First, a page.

## 2.4 Creating a Histogram

### 2.4.1 Problem

You want to view the distribution of one-dimensional data with a histogram.

### 2.4.2 Solution

To make a histogram (Figure 2.8), use `hist()` and pass it a vector of values:

``````hist(mtcars\$mpg)

# Specify approximate number of bins with breaks
hist(mtcars\$mpg, breaks = 10)``````  Figure 2.8: Histogram with base graphics (left); With more bins. Notice that because the bins are narrower, there are fewer items in each bin. (right)

With the ggplot2, you can get a similar result using `geom_histogram()` (Figure 2.9):

``````library(ggplot2)
ggplot(mtcars, aes(x = mpg)) +
geom_histogram()
#> `stat_bin()` using `bins = 30`. Pick better value with `binwidth`.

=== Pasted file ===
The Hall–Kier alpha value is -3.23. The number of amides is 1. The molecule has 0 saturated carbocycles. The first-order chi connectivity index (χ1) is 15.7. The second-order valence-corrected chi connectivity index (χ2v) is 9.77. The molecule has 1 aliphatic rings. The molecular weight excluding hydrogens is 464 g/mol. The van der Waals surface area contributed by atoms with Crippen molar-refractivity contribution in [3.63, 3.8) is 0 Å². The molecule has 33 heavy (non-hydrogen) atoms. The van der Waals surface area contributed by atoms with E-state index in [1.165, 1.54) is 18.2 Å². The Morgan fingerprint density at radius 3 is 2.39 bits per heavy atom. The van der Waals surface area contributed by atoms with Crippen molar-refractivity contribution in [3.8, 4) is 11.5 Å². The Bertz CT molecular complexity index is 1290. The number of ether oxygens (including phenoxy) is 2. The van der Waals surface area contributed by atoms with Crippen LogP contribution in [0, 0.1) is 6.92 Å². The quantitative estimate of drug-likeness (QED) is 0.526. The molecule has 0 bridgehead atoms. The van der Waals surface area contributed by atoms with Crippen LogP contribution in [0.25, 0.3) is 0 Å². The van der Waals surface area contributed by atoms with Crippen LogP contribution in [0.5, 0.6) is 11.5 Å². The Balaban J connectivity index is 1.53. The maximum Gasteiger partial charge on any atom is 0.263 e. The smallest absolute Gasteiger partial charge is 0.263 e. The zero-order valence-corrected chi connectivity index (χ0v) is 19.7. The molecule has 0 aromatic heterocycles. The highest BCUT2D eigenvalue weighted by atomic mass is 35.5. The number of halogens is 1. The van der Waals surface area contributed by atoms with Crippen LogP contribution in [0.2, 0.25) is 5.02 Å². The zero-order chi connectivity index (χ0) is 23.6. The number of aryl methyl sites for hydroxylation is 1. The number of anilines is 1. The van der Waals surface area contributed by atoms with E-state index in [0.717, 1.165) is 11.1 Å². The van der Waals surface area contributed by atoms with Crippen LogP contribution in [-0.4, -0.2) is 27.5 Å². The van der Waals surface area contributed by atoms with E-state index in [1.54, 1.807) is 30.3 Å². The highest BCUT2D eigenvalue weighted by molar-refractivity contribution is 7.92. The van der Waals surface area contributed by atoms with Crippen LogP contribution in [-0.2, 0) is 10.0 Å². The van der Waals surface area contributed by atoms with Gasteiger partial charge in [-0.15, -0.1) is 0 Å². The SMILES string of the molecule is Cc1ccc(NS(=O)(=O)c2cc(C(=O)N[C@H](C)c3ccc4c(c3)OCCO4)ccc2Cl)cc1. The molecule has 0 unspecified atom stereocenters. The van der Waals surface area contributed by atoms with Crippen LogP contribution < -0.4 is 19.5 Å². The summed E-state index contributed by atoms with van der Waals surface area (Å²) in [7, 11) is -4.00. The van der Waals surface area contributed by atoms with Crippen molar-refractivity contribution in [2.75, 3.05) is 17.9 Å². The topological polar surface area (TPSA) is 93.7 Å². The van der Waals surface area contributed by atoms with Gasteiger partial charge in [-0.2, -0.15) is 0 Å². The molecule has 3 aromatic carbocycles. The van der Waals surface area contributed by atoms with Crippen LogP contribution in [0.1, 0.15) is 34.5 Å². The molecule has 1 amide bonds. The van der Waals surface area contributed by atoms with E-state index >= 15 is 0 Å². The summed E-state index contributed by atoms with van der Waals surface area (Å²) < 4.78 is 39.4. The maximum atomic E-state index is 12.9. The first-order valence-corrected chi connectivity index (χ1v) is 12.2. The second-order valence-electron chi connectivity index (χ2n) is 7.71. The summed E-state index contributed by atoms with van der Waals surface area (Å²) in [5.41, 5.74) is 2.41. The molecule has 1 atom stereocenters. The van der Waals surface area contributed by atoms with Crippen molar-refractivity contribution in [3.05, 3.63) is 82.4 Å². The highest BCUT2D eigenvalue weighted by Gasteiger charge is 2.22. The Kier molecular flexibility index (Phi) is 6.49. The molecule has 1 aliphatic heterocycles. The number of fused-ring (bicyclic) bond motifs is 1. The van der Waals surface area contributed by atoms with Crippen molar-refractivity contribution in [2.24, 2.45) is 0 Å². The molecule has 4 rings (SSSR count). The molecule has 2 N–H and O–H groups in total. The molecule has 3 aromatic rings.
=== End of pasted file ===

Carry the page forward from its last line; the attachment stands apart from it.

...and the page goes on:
# With wider bins
ggplot(mtcars, aes(x = mpg)) +
geom_histogram(binwidth = 4)``````  Figure 2.9: ggplot2 histogram with default bin width (left); With wider bins (right)

When you create a histogram without specifying the bin width, `ggplot()` prints out a message telling you that it’s defaulting to 30 bins, and to pick a better bin width. This is because it’s important to explore your data using different bin widths; the default of 30 may or may not show you something useful about your data.